What is left, therefore is a series that started with a triumphant three and became a troubling sextet. All that being said, time has a funny way of being conducive to healing. When healing is not a viable possibility, sober second thought is another. The negative consensus remains, but there are little nuggets of positivity about what could have been given the foundation that exists within the films. This internet-wide Star Wars reminiscing prompted me to ponder just what episodes I, II, and III did get right despite popular perception. Rest assured, in no way will this article argue that the prequels are superior to the original three films. There will be no Jar Jar-type antics around these parts. That sort of folly will be left for someone that has truly embraced the Dark Side. Even so, it seems unfair to completely rule out any qualities I, II, and III have, which they do, however difficult they are to spot sometimes. What are these diamonds in the rough, you ask? Excellent question.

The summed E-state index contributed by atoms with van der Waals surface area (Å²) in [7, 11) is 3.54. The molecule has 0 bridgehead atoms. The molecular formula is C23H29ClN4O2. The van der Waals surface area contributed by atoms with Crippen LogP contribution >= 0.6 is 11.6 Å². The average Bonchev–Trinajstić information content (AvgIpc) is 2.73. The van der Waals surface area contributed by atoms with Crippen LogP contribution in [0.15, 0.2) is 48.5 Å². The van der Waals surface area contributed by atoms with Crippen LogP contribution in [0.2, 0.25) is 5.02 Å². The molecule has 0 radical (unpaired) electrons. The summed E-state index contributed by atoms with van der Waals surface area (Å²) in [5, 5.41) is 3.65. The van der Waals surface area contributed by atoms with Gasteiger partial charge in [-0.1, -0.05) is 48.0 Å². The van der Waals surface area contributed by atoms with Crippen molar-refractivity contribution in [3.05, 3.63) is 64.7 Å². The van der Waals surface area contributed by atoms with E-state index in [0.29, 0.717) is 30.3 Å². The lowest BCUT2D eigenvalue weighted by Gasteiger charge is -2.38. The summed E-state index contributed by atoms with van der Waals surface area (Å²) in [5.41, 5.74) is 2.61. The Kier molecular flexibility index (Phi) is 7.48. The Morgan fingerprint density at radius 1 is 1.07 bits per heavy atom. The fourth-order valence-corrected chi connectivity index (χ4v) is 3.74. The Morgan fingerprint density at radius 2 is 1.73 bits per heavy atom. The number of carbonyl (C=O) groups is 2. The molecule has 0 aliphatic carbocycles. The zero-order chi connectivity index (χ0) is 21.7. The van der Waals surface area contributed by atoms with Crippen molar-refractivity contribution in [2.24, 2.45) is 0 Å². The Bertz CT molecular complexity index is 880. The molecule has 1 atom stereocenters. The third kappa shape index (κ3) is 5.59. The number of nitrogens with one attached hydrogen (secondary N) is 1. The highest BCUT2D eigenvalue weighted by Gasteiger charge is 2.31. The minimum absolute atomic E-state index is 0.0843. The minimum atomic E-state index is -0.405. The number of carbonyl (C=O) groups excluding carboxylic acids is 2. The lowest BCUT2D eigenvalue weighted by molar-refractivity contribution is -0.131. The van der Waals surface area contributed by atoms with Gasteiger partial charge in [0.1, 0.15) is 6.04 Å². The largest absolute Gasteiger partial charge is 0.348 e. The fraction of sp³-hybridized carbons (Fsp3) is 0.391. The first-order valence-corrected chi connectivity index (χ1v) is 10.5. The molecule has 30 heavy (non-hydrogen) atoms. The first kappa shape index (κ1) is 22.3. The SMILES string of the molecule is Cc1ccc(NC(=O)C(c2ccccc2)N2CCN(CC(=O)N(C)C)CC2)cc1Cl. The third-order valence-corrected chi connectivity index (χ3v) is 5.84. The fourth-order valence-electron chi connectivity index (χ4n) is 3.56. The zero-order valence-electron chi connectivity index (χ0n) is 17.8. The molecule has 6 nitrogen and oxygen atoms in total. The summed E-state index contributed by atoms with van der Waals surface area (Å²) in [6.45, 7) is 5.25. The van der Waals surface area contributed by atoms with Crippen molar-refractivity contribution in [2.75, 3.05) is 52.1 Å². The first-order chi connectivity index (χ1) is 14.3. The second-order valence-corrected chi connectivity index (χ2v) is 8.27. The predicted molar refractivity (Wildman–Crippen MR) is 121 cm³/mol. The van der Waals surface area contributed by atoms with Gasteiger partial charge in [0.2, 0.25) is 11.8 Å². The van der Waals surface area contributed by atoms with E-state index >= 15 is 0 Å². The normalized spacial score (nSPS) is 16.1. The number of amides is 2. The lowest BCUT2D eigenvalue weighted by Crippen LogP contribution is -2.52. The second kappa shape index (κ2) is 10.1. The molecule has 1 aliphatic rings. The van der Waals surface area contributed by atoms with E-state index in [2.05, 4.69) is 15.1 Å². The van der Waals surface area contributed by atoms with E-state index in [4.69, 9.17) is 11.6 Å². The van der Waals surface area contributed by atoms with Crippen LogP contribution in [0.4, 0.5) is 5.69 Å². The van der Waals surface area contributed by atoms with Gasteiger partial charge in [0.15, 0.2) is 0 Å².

Star Wars: Episode I – The Phantom Menace
Interestingly enough, while this movie is often considered to be the lesser of an already mediocre bunch, Episode I possesses most of the interesting qualities and ideas had all the filmmaking-related ingredients come together. Here are a few reasons why the first film should be given a fairer shake. Readers should immediately note that the more obvious positives, such as Liam Neeson’s gravitas, John William’s score, and the awesomeness of Darth Maul will not be used as arguments. Of the few positives cited about The Phantom Menace, those ones are recurring.